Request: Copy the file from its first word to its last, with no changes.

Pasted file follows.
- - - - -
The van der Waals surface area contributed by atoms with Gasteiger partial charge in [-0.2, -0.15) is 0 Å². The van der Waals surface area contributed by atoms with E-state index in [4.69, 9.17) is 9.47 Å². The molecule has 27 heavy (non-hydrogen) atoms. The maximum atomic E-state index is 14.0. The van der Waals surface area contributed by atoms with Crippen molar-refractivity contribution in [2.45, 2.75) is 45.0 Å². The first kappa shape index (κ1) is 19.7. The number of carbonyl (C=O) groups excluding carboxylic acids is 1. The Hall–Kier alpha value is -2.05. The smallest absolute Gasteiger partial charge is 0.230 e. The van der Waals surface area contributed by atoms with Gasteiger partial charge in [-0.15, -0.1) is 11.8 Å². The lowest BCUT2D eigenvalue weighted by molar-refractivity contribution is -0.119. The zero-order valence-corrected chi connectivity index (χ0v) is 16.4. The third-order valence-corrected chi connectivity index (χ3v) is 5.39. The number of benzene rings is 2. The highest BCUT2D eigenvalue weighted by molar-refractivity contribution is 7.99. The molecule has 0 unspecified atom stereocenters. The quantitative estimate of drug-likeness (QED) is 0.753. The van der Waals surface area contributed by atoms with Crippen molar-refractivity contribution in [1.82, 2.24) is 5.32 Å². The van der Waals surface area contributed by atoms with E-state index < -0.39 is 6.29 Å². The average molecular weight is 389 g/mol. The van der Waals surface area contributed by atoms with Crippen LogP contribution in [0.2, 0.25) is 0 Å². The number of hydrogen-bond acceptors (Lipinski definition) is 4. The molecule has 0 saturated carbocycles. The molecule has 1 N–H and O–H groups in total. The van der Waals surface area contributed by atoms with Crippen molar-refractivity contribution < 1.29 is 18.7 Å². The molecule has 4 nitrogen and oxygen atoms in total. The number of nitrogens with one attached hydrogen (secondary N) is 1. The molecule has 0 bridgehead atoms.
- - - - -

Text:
The van der Waals surface area contributed by atoms with Gasteiger partial charge in [-0.2, -0.15) is 0 Å². The van der Waals surface area contributed by atoms with E-state index in [4.69, 9.17) is 9.47 Å². The molecule has 27 heavy (non-hydrogen) atoms. The maximum atomic E-state index is 14.0. The van der Waals surface area contributed by atoms with Crippen molar-refractivity contribution in [2.45, 2.75) is 45.0 Å². The first kappa shape index (κ1) is 19.7. The number of carbonyl (C=O) groups excluding carboxylic acids is 1. The Hall–Kier alpha value is -2.05. The smallest absolute Gasteiger partial charge is 0.230 e. The van der Waals surface area contributed by atoms with Gasteiger partial charge in [-0.15, -0.1) is 11.8 Å². The lowest BCUT2D eigenvalue weighted by molar-refractivity contribution is -0.119. The zero-order valence-corrected chi connectivity index (χ0v) is 16.4. The third-order valence-corrected chi connectivity index (χ3v) is 5.39. The number of benzene rings is 2. The highest BCUT2D eigenvalue weighted by molar-refractivity contribution is 7.99. The molecule has 0 unspecified atom stereocenters. The quantitative estimate of drug-likeness (QED) is 0.753. The van der Waals surface area contributed by atoms with Crippen molar-refractivity contribution in [1.82, 2.24) is 5.32 Å². The van der Waals surface area contributed by atoms with E-state index < -0.39 is 6.29 Å². The average molecular weight is 389 g/mol. The van der Waals surface area contributed by atoms with Crippen LogP contribution in [0.2, 0.25) is 0 Å². The number of hydrogen-bond acceptors (Lipinski definition) is 4. The molecule has 0 saturated carbocycles. The molecule has 1 N–H and O–H groups in total. The van der Waals surface area contributed by atoms with Crippen molar-refractivity contribution < 1.29 is 18.7 Å². The molecule has 4 nitrogen and oxygen atoms in total. The number of nitrogens with one attached hydrogen (secondary N) is 1. The molecule has 0 bridgehead atoms.